The Principles of Social Evolution
Clarendon Press, 1986 - 412 Seiten
Dispelling the general assumption that social institutions survive because of their sophisticated adaptive advantages, this groundbreaking work asserts that the most common customs and institutions may endure because of their very simplicity or as a result of simple human proclivity. Using religious, military, and kinship institutions to illustrate this argument, the author shows that a precise combination of these factors may lead to the emergence of new forms of social evolution.
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For we now have the predictions that in some circumstances people will give
benefits to , or ' invest in ' , their kin , and that in others they will give benefits to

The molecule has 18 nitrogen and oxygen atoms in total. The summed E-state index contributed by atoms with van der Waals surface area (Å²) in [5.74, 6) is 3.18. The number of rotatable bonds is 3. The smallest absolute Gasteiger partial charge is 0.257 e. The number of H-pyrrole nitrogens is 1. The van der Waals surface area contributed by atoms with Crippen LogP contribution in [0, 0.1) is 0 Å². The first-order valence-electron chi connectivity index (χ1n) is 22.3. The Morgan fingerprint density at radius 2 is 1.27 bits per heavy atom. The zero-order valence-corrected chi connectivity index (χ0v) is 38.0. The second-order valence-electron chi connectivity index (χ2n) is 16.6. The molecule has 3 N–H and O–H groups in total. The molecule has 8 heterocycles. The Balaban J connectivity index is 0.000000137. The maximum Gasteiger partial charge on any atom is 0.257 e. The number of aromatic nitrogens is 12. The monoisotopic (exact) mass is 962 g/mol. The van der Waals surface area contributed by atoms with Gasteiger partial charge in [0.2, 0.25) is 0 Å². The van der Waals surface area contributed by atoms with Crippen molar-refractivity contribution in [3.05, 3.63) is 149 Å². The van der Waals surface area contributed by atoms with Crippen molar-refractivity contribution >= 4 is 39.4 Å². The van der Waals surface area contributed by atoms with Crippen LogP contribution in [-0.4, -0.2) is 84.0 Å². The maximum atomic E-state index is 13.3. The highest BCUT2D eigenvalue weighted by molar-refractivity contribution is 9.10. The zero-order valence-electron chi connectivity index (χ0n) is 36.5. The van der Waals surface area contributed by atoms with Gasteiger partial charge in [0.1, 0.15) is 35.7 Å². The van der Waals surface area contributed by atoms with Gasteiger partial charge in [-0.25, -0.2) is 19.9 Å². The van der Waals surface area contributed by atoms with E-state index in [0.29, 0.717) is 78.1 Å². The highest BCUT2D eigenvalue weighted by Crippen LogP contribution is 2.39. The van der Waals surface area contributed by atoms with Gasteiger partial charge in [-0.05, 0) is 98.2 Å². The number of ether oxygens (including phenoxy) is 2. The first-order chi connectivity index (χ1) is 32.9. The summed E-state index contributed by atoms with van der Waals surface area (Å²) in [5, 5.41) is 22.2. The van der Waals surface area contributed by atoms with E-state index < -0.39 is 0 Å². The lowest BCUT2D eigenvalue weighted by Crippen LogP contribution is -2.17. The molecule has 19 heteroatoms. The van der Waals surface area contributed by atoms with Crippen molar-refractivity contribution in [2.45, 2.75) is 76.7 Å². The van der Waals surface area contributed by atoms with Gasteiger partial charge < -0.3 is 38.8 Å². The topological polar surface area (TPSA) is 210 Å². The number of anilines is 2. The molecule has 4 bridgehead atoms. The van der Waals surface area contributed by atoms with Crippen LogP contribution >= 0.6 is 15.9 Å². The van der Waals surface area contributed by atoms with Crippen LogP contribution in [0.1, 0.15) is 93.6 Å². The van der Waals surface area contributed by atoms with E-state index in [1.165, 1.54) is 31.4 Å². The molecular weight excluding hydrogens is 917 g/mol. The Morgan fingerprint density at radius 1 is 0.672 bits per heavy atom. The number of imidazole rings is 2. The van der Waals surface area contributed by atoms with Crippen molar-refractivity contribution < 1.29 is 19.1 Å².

non - kin . No doubt this is quite true , but it amounts to nothing more than the ...
Darwinism is a logically coherent and empirically testable theory , and no
adaptationist argument can claim to be a genuine explanation of a social feature
unless it can give a convincing account of how it could have originated . By this I
do not ...
Ideally , the king did not give regular payment to wealthy men who served him . In
the minds of the people of Jimma , the governors and highest ministers were men
of wealth who served for honor , power , and the chance of advancement , and ...
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LibraryThing ReviewNutzerbericht - thcson - LibraryThing
I'm glad this was the first book I read on social evolution. The author does a great job of explaining why the darwinian theory of variation and selection can not be applied directly to social ... Vollständige Rezension lesen
Darwinism and Social Evolution
The Survival of the Mediocre
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Emergent Actors in World Politics: How States and Nations Develop and Dissolve
Eingeschränkte Leseprobe - 1997